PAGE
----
CHIPS for America Act aims to advance American technology, create jobs and ensure national security.
Sens. Mark Warner (D-Va.) and John Cornyn (R-Texas) joined Reps. Doris Matsui (D-Calif.) and Michael McCaul (R-Texas) to introduce legislation this week to bring semiconductor manufacturing back to the United States.
Aptly titled the Creating Helpful Incentives to Produce Semiconductors (CHIPS) for America Act, the legislation aims to increase federal incentives to help stimulate advanced chip manufacturing, create American jobs, ensure long-term national security and more.
Semiconductors are a vital component in the manufacturing of high-end technology products and are critical to U.S. military and economic strength. They can be found in everything from smart phones and fitness trackers to surveillance technology, drones, and advanced navigation technologies used by the military.
But much of America’s semiconductor manufacturing base has long been sent overseas, especially to Taiwan, which began offering special incentives in the 1980s to lure manufacturers to open factories on its shores.
Big companies like Apple and Qualcomm Inc now rely on Taiwan Semiconductor Manufacturing Co (TSMC) for the manufacturing of their most advanced chips, for example. In fact, Taiwan now houses more than half of the overall market for contract manufacturing chips and has an even stronger hold on the most advanced chips; China is right behind them.
Because of this shift, the U.S. share of semiconductor fabrication decreased by 50% between 1980 and 2012. But at what cost to American security?
The relocation of semiconductor manufacturing to Asia has made America’s military more vulnerable, as advanced weapons systems and other military applications often use commercially available semiconductors — not to mention that many of the chip factory jobs went to Asia, too.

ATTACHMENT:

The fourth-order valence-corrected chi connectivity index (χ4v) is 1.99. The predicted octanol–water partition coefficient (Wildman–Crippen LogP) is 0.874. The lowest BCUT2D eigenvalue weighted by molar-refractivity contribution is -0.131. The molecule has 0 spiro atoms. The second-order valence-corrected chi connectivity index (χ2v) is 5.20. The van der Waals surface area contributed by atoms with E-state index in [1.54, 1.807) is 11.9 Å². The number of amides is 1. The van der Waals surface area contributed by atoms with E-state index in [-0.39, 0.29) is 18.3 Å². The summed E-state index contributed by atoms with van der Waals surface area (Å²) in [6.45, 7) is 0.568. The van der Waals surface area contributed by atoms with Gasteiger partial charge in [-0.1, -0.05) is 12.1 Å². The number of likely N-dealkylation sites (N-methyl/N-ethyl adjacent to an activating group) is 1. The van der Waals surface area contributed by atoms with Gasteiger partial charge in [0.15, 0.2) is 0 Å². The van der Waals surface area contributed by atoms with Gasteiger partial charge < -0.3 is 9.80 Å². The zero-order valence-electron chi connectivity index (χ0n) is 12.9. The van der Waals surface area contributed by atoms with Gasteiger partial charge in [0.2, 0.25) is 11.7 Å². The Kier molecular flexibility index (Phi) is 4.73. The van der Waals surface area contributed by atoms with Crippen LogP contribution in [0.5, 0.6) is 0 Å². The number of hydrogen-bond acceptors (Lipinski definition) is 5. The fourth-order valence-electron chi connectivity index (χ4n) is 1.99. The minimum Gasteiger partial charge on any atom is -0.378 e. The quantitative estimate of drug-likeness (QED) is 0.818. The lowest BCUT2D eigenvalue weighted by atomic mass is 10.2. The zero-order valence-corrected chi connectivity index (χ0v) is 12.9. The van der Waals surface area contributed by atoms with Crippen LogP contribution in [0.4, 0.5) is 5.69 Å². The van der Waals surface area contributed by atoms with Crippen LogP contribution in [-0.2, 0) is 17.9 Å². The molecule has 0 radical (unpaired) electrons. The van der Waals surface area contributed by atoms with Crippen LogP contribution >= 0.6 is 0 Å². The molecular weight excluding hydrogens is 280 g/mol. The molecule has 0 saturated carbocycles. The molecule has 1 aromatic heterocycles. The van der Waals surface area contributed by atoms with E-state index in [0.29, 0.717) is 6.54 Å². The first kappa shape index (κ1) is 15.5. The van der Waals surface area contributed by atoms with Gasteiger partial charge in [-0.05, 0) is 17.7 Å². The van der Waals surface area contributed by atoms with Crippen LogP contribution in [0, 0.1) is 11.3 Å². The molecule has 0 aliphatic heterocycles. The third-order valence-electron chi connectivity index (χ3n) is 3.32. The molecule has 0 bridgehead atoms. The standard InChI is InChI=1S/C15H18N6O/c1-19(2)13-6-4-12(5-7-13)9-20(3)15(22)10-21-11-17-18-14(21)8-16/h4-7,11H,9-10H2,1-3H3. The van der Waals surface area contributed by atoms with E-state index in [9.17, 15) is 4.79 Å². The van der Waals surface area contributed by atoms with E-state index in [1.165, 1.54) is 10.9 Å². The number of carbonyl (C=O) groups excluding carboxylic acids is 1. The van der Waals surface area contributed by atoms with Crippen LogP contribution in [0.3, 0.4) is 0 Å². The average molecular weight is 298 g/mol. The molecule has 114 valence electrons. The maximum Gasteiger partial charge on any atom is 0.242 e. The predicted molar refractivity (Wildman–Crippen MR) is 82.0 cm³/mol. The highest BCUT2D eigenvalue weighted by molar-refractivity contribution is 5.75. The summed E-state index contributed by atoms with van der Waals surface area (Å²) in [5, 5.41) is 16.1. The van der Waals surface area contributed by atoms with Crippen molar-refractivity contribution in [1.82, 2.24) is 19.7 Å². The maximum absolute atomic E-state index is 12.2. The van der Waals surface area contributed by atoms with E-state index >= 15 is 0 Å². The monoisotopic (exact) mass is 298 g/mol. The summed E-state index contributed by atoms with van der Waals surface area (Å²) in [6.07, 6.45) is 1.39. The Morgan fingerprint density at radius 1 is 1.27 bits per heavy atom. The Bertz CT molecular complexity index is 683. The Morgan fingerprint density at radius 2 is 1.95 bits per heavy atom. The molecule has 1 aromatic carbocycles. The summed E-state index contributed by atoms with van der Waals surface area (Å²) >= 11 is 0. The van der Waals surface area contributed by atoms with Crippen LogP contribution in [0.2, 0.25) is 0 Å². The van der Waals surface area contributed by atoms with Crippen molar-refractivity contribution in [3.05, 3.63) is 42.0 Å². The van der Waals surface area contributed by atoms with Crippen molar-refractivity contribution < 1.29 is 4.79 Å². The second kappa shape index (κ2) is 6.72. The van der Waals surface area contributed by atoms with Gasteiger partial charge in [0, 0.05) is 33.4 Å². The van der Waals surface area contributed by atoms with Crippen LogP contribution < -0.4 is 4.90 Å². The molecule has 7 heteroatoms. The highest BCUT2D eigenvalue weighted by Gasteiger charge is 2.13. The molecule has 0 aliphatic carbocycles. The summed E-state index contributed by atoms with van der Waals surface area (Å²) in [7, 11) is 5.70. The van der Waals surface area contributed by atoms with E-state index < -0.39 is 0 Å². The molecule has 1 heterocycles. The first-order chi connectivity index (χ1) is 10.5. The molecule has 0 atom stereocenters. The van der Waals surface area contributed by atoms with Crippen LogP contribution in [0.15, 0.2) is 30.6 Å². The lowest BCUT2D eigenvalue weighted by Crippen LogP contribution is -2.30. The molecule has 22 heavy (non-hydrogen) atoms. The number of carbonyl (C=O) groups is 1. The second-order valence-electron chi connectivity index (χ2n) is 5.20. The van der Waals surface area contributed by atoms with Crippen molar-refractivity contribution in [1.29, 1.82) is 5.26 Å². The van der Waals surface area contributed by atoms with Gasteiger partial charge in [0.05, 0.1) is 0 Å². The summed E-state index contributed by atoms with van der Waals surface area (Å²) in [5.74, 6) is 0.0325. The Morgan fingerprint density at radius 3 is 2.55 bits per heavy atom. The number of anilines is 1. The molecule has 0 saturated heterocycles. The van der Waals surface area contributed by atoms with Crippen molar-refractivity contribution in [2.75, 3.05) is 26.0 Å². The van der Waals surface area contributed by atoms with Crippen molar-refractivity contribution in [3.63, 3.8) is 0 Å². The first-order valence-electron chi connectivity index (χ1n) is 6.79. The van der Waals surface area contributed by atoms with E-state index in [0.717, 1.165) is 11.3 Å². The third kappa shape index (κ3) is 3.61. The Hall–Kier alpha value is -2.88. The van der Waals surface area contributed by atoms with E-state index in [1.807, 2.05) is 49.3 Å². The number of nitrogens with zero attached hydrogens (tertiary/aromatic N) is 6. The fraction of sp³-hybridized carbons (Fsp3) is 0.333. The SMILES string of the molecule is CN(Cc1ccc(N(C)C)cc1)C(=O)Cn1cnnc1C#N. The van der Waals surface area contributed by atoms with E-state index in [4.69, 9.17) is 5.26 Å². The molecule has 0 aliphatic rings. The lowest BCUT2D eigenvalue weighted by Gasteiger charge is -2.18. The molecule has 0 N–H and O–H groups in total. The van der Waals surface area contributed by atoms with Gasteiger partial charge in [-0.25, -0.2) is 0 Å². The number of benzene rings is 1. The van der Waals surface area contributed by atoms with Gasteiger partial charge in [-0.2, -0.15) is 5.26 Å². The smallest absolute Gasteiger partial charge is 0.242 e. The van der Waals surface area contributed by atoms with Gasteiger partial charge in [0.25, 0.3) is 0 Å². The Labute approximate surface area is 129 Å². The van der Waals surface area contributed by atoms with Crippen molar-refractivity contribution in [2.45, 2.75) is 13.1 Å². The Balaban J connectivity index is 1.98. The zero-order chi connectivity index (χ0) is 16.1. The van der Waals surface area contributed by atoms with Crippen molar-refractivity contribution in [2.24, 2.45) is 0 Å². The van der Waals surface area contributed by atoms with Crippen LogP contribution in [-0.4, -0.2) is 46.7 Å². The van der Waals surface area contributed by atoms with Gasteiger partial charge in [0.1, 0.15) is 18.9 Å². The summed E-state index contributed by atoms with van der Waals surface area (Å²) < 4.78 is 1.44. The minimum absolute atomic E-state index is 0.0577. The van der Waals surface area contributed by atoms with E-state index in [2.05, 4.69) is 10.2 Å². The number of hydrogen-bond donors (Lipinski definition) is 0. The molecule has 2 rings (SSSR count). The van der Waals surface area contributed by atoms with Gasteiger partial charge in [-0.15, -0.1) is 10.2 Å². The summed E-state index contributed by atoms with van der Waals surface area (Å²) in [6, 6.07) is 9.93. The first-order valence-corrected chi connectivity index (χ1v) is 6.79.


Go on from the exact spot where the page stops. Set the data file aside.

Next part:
As the New York Times reported on Wednesday, the semiconductor industry will only gain in significance in the coming years “because it is a foundational technology that can give nations an edge in innovation.” Reporters Ana Swanson and Don Clark continue:
“China has been shoveling billions into developing its own chip industry, which has long been dominated by the United States and has helped propel a boom in 5G technology, artificial intelligence and robotics. … China still lags in the production of the most advanced semiconductors, but its technology is improving quickly.”
While the United States still leads in top-notch technology and innovation, we’re losing ground in that area, too. There’s evidence China “is using subsidies, targeted investments and cybertheft to try to gain a technological edge.”
There’s also an economic factor at play. Semiconductors remain one of America’s largest exports, but the United States only accounts for about 12% of global semiconductor production capacity. This has caused a major trade deficit in advanced tech products like cell phones, for instance. That has cost the United States millions of jobs, including in manufacturing.
The trade deficit in computer and electronic parts is particularly large, and approximately 1,340,600 jobs were lost to China in that area.
But as the CHIPS for America Act shows, there’s growing bipartisan agreement that the United States needs to shore up this critical manufacturing. One of the biggest challenges is funding, as building a chip factory can cost up to $15 billion.
The CHIPS for America Act would offer $22.8 billion in aid to help semiconductor manufacturers build factories in the United States.
The bill focuses primarily on domestic manufacturing by establishing a trust fund for $750 million over 10 years to provide federal grants to match state subsidies to encourage new factories. It also creates a 40% refundable income tax credit for semiconductor equipment, $10 billion in federal funds to match state incentives to build factories, and $12 billion in research and development funding.